modernising Crown Prince – murdering a journalist in a particularly grisly manner is not the way to win friends and give them that warm cuddly feeling. However, I fear that there is b*gger all that anyone can do about it. At the end of the day, Saudi Arabia has the rest of the world by the balls with its oil – and it would not be that difficult for the country to switch from being America’s BFF to Russia’s new BFF (after all, they already have regular relations on the oil front), if Riyadh felt slighted. Call me cynical, but I suspect a massive stitch-up is on the cards – and Turkey could be the big winner here if President Erdogan plays his cards right. He has already agreed to a joint Turkey-Saudia Arabia investigation (can you imagine how impartial THAT is going to be??) and you would have thought that he could be incentivised by both the US AND Saudi Arabia to make this all go away. What a brilliant move by that old dog Erdogan – this  could well have saved his ailing economy. Unfortunately, you have one (probably) dead journalist on the one side and then MASSIVE repercussions for economies and jobs on the other – and I suspect that the latter will be prioritised over the former no matter how uncomfortable that is.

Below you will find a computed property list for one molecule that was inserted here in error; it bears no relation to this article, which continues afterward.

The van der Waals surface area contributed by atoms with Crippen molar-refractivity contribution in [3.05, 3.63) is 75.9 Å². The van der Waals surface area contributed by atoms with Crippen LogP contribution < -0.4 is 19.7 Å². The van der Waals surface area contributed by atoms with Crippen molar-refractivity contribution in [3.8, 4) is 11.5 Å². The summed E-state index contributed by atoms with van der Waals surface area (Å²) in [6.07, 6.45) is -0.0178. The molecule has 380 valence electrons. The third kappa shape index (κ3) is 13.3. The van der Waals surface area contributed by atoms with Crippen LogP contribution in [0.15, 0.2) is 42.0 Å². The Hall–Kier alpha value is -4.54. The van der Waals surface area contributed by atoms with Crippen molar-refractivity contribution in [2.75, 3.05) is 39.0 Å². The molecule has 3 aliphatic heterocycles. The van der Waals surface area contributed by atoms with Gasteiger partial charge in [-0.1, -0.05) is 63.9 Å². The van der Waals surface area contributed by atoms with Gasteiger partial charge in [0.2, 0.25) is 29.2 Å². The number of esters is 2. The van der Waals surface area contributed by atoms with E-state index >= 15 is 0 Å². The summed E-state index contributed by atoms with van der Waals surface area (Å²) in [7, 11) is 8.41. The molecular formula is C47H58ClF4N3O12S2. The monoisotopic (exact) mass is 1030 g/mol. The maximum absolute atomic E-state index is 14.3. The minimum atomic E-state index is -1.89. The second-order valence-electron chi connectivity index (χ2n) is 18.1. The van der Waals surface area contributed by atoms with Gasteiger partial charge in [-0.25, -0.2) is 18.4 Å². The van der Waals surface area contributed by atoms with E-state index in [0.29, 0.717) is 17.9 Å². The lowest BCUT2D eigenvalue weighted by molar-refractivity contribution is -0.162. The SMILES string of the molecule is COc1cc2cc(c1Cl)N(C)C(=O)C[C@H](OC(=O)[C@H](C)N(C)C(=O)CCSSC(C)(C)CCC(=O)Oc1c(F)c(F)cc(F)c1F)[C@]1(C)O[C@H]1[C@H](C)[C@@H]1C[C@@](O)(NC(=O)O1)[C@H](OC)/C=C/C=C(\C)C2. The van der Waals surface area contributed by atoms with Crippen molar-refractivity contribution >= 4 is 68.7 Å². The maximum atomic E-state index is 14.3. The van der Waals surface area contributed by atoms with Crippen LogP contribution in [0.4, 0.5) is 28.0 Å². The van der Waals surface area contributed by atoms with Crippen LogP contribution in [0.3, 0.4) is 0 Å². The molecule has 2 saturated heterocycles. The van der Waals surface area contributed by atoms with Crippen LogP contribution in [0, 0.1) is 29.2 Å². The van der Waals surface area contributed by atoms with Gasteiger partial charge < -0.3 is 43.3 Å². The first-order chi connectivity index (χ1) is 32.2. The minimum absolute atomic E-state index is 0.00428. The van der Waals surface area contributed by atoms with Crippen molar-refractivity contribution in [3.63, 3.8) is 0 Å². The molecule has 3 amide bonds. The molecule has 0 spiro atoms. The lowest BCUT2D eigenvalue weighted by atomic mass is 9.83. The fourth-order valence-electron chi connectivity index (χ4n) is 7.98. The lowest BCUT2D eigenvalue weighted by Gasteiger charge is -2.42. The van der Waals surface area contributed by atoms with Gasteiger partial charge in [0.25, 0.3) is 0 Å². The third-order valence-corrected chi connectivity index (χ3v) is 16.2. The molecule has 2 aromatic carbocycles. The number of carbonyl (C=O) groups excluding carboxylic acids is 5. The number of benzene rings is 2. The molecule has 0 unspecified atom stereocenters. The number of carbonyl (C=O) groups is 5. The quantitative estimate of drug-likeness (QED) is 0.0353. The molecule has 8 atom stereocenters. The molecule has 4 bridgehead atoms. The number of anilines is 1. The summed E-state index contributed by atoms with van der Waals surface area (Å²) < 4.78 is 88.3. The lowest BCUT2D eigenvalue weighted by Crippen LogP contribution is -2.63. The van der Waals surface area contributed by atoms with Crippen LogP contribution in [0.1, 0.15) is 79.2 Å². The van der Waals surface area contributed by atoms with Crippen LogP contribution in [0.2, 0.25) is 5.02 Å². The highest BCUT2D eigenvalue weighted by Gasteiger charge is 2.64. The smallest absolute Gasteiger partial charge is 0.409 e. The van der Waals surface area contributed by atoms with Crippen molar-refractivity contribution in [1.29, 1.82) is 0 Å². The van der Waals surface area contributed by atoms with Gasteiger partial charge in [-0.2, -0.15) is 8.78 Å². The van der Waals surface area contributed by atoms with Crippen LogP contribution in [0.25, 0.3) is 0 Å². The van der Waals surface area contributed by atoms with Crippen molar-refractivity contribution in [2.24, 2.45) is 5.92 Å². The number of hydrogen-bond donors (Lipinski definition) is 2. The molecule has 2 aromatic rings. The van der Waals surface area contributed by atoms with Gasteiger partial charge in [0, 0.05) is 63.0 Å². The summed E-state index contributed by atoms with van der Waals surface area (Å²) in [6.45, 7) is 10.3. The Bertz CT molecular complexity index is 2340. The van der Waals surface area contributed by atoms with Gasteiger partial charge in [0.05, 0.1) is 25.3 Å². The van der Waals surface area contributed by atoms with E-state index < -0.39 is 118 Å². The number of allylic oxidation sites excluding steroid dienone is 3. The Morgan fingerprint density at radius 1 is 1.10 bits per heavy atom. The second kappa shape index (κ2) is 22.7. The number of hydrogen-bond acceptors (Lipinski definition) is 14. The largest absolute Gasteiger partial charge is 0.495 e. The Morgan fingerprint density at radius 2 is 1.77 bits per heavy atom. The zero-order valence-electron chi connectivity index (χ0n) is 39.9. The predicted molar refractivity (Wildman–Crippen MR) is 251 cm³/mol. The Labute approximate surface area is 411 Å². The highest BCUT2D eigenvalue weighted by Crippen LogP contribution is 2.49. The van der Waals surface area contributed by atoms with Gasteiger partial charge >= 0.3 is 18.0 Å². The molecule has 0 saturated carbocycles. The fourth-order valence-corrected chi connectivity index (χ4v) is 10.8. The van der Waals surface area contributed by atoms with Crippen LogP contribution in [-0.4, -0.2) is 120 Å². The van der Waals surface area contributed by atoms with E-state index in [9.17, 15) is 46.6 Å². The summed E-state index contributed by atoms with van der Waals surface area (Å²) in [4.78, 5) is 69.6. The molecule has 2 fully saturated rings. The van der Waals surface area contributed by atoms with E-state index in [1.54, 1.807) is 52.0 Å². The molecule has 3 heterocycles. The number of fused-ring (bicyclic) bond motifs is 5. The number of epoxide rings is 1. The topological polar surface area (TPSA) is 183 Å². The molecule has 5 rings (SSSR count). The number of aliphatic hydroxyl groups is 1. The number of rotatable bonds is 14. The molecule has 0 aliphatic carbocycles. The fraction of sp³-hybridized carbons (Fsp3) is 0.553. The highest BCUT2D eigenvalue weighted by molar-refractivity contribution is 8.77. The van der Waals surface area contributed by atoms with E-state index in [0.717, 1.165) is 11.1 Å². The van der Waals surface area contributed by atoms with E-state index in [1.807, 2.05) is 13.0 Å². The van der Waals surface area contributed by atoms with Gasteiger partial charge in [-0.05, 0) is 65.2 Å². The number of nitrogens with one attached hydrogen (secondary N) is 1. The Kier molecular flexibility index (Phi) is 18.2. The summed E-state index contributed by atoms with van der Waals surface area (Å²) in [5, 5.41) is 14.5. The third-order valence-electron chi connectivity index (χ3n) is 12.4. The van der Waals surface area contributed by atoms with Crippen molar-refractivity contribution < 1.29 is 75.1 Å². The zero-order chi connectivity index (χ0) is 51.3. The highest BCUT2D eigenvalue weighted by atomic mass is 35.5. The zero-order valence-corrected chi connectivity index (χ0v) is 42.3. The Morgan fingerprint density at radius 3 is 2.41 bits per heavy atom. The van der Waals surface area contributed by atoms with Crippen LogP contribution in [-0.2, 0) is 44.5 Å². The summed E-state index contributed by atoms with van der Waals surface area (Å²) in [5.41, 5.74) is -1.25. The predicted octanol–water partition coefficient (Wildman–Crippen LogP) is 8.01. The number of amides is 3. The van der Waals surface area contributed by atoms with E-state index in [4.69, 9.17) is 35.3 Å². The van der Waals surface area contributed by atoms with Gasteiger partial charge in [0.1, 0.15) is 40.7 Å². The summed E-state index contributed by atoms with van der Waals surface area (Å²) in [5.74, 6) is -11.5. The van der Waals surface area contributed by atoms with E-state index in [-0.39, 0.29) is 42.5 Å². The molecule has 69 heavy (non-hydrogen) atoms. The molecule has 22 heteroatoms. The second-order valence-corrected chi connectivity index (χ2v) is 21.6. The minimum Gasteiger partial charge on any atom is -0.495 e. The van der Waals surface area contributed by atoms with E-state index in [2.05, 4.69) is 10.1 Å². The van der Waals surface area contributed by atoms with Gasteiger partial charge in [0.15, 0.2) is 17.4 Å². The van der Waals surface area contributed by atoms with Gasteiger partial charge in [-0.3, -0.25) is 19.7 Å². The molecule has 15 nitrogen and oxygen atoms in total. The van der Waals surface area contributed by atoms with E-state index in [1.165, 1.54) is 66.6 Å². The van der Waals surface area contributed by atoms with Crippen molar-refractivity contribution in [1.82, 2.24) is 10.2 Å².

In rather less violent political developments, Bavarians deliver stunning rebuke to conservative Merkel allies (Financial Times, Guy Chazan) shows that voters in Germany’s southern state of Bavaria struck a huge blow to the ruling Christian Social Union (CSU), which saw its share of the vote collapse from 47.7% in the election five years ago to 36.2% yesterday with the Green party and extreme-right AfD taking advantage. The CSU has ruled in the region without a break since 1957 and had been trying to take the wind out of the sails of increasing support for the anti-immigration AfD by picking fights with Angela Merkel over asylum policy. However, it seems that this tactic has backfired in spectacular fashion as voters abandoned them for the Greens in their droves as the party saw its share of the vote increase from 8.4% in 2013 to yesterday’s 18.1%. * SO WHAT? * This result goes to show the rather fragile nature of Germany’s coalition government with the CSU and Social Democrats (SPD) all weakening along with Merkel’s Christian Democratic Union (CDU) and raises the question of whether it will actually be able to last a full term. Result may strengthen Merkel’s hand, but fear of alternative is what holds coalition together (The Guardian, Jon Henley) puts an interesting spin on the result in that it could act in her favour by forcing some of her fiercest critics to back down after such a chastening defeat because if they don’t, the danger is that they could end up handing power to the extreme-right AfD party, which would put Germany and the EU in a very difficult position.